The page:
The Misconception of Authenticity with Gina London
“Authenticity is the degree to which a person’s actions are consistent with their identified values and their desired outcomes.” — Gina London
I had the pleasure of speaking with Gina London, Emmy award-winning former CNN correspondent and anchor turned motivational trainer, executive advisor, and keynote speaker.
She is the CEO of Language of Leadership LTD., where she uses her passion for people and storytelling to support leaders and help them better connect, lead, and inspire others.
- The definition of authenticity
- Adopting a growth mindset to lead a more authentic life
- Authenticity is more than words and thoughts
The definition of authenticity
What is authenticity? Practicing authenticity is more than being candid or letting yourself overshare, and it’s not only a buzzword.
“I don't want the idea of authenticity to be a stop sign to people's growth and their development and their improvement.” Gina shares, “Your self-acceptance can live in harmony with your self-improvement and development.” Being authentic is not a green light to drop all personal development and settle into bad habits.
“The definition that I use for my clients is drawn from psychology. And it says that authenticity is the degree to which a person's actions are consistent with their identified values and desired outcomes.” she continues.
A person's authenticity should be the degree to which they are consistently behaving in a way that connects with their identified values and desired outcomes.
“That requires us to, first of all, know full well what our values are. And the important connection then is what our desired outcomes are for any particular situation.” Gina explains.
Adopting a growth mindset to lead a more authentic life
If we cling to a “take me as I am” mentality, we risk stunting our relationships and goals. Developing a filter and taking responsibility for our behavior creates a more cohesive environment and opens the door for valuable connections.
“Understand your baseline, understand your natural tendencies, embrace your ability to connect your behaviors with your values, and the growth mindset, that you can retrain your neural pathways.” Gina continues.
For example, we can cultivate positivity if we have a negative baseline in our personality, or we can develop a curiosity for others if we’re more self-involved.
“These types of neural pathway changes take—first of all—awareness of who you are, and then the desire to become that. And then the most important component is the day-to-day, hard work and discipline,” she explains.
Those three components—Awareness, Desire, and Day-to-day work—are part of ADD, Gina’s process meant to support growth mindsets and authenticity within her clients.
“Those 75 to 90,000 scattering thoughts that researchers say come through any individual's mind throughout the day like popcorn—we can't control them, but we can disrupt them. We can stop them, we can guide them, we can direct them.” she continues. When we practice rerouting unwanted or misaligned thought patterns in daily, mundane situations, we set ourselves up for success in high-stakes environments.
“Authenticity is not a finish line achievement. It's a lifelong endeavor. And that's what makes it so beautiful.” Gina shares, “Because you can constantly be expanding your growth mindset, reevaluating your values, learning from other people, and opening your eyes to different experiences, approaches, cultures.”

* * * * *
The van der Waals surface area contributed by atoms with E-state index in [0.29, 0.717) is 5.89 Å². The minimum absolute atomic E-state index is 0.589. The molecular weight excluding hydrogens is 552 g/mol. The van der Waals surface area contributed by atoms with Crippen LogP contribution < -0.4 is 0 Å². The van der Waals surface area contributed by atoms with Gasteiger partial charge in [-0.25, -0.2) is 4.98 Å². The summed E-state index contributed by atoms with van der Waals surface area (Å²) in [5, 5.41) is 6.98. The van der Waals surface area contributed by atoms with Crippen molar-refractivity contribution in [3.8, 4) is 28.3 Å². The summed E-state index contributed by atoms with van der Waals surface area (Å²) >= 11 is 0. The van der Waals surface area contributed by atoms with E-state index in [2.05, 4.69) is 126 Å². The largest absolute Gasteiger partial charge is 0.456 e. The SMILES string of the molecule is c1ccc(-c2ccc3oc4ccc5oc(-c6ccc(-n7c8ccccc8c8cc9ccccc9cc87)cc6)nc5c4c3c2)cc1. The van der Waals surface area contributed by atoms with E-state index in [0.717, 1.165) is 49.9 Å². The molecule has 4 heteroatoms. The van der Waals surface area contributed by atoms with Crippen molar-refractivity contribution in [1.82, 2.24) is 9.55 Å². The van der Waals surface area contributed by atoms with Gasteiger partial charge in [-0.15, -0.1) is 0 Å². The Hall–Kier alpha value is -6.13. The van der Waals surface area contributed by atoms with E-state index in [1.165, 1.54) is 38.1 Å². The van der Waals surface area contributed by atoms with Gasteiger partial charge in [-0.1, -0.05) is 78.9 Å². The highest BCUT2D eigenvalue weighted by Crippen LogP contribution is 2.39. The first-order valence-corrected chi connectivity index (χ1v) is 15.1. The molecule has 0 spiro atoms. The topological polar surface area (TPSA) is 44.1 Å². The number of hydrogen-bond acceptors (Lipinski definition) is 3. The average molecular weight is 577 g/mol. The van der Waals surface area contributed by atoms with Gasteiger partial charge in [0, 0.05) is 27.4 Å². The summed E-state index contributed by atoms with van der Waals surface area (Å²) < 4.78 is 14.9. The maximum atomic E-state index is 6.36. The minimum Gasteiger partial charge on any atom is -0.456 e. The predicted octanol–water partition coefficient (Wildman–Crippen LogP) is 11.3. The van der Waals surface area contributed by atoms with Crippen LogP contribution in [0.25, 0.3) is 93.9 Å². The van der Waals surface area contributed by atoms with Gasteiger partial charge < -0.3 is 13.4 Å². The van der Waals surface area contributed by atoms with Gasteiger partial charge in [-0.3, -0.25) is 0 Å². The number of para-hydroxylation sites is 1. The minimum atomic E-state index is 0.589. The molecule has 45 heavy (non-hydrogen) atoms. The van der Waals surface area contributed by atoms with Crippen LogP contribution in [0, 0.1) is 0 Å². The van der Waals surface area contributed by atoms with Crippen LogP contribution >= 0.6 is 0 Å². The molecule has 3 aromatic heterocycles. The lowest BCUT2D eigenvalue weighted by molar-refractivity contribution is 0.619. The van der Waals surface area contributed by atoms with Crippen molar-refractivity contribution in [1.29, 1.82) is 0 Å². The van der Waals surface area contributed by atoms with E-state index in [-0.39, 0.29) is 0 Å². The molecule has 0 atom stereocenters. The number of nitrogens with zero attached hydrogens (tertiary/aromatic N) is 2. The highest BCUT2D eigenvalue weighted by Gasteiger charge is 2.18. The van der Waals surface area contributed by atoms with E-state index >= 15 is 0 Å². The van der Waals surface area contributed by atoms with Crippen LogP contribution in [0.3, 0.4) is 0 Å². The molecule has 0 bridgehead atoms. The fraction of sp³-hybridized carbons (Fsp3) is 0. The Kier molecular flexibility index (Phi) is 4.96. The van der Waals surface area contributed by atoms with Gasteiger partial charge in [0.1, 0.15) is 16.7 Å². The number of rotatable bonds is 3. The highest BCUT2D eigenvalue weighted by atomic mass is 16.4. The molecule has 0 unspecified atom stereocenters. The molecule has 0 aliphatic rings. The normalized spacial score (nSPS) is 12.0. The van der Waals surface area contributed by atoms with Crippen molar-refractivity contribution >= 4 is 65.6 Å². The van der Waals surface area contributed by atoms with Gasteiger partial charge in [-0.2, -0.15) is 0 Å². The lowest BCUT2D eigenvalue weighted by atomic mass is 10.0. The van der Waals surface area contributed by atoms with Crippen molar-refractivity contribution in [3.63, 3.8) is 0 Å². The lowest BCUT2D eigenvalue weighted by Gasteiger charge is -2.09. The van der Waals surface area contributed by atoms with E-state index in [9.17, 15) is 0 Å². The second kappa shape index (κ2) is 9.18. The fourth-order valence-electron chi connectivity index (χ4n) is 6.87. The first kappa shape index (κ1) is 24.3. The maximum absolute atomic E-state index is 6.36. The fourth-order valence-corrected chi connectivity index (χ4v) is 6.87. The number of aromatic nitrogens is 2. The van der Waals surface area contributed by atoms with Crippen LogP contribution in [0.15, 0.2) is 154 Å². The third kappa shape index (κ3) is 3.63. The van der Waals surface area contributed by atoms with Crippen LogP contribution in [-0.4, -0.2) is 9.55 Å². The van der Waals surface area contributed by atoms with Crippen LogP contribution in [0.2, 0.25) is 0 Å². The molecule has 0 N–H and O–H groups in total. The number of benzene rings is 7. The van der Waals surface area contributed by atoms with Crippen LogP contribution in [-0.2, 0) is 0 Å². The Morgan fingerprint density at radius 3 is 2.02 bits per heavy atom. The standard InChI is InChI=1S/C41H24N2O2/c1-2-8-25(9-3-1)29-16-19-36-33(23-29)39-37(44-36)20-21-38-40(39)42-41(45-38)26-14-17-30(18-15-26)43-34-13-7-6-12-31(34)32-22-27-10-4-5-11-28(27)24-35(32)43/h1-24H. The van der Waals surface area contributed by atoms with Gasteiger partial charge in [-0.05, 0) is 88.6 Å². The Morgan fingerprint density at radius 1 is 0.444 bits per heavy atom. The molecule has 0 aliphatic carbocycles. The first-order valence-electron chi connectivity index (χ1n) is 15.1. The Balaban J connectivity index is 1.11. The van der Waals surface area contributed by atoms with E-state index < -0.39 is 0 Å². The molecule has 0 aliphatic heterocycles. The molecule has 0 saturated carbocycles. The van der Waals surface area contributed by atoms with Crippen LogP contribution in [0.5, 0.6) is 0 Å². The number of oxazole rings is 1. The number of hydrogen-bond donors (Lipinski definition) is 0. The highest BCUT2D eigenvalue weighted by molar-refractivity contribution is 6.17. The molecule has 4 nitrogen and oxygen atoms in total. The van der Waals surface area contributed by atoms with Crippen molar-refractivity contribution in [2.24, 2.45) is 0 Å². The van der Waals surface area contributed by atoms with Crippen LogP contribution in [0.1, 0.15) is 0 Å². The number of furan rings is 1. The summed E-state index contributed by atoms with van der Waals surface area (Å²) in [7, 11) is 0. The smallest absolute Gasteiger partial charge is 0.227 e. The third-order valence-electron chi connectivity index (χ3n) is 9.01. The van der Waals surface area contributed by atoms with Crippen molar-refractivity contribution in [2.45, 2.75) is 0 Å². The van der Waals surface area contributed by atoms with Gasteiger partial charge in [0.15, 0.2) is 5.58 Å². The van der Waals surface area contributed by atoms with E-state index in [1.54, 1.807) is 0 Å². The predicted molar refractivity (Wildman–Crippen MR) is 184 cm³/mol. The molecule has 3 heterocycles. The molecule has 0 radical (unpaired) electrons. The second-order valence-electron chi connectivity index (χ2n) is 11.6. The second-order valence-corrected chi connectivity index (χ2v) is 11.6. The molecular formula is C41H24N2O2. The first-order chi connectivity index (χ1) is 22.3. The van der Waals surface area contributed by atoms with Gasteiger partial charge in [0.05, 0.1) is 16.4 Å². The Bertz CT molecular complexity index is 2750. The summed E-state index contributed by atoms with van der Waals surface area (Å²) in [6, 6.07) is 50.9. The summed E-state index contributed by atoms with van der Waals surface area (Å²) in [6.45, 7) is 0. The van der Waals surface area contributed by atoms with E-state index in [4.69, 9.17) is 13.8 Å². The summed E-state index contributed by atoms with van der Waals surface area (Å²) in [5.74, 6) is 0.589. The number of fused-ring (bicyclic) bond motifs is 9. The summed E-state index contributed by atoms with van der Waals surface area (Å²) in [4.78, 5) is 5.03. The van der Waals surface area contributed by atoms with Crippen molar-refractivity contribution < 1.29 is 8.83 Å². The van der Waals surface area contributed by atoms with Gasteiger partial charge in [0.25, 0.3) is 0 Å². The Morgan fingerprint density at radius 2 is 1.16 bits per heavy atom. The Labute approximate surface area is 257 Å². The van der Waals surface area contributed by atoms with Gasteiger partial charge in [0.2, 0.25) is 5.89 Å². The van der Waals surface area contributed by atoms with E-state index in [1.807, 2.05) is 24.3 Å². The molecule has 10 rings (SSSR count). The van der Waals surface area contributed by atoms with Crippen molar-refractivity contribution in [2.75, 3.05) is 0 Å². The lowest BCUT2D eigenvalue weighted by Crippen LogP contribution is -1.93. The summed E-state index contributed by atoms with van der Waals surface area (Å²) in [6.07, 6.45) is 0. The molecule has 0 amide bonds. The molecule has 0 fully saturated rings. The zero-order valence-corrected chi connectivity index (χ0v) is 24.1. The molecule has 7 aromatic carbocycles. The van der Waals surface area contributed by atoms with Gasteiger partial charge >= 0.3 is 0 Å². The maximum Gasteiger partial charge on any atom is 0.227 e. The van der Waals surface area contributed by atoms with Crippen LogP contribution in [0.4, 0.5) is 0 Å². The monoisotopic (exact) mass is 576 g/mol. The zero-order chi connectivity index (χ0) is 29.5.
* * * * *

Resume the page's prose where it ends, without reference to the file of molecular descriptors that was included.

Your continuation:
Authenticity is more than words and thoughts
Our body language, facial expressions, and tones portray our beliefs and feelings. Every flick of the eyebrow says something about our inner dialogue. It’s our responsibility to craft our responses and outward displays of character to meet each situation with grace and authenticity to our values. We can learn our voices like an instrument and take control of our expressions.
“What's our body language? Do we even know what it is? Most of us are good at reading other people's body language, but not good at purposefully delivering signs of understanding, listening, or agreement.” Gina explains, “We wonder why people don't understand us or know the real us—because we don't know the real us, either.”
Another structure Gina uses with her clients is AIM, designed to help them prepare for meeting new people.
Even one minute before meeting with someone else, think for a second—who's the audience? Not just who they are demographically. What are their hopes, dreams, and fears? And how can you reassure them and not divide or evoke fear?
Spend some time thinking about what action you want that person to take as a result of this conversation. What's your intent? What is the desired outcome or goal? Is it mutually beneficial with this person? Are we negotiating? Can we find something that we both agree on?
What is it you’re trying to deliver? Is it feedback? How specific, how precise? How actionable is it? Is it delivering your best self so you can win that interview? Have you written it down as a sentence? And then, even more importantly, have you said it aloud so you can use muscle memory to deliver it?
“If you imagine a stool, it needs three legs to be balanced and sturdy. And if you're only focusing on content, that's one leg of the stool, but also your vocal variety, tone, pitch, pace—the elements we use in our voice.” Gina explains, “Then that third leg of that stool is the body language—how do we take control of our facial expressions, posture, and gestures to be more purposeful?”
Developing our authentic selves impacts our connection with friends, family, and loved ones, all the way to our colleagues.
How do you want to show up for people? What are your core desired outcomes?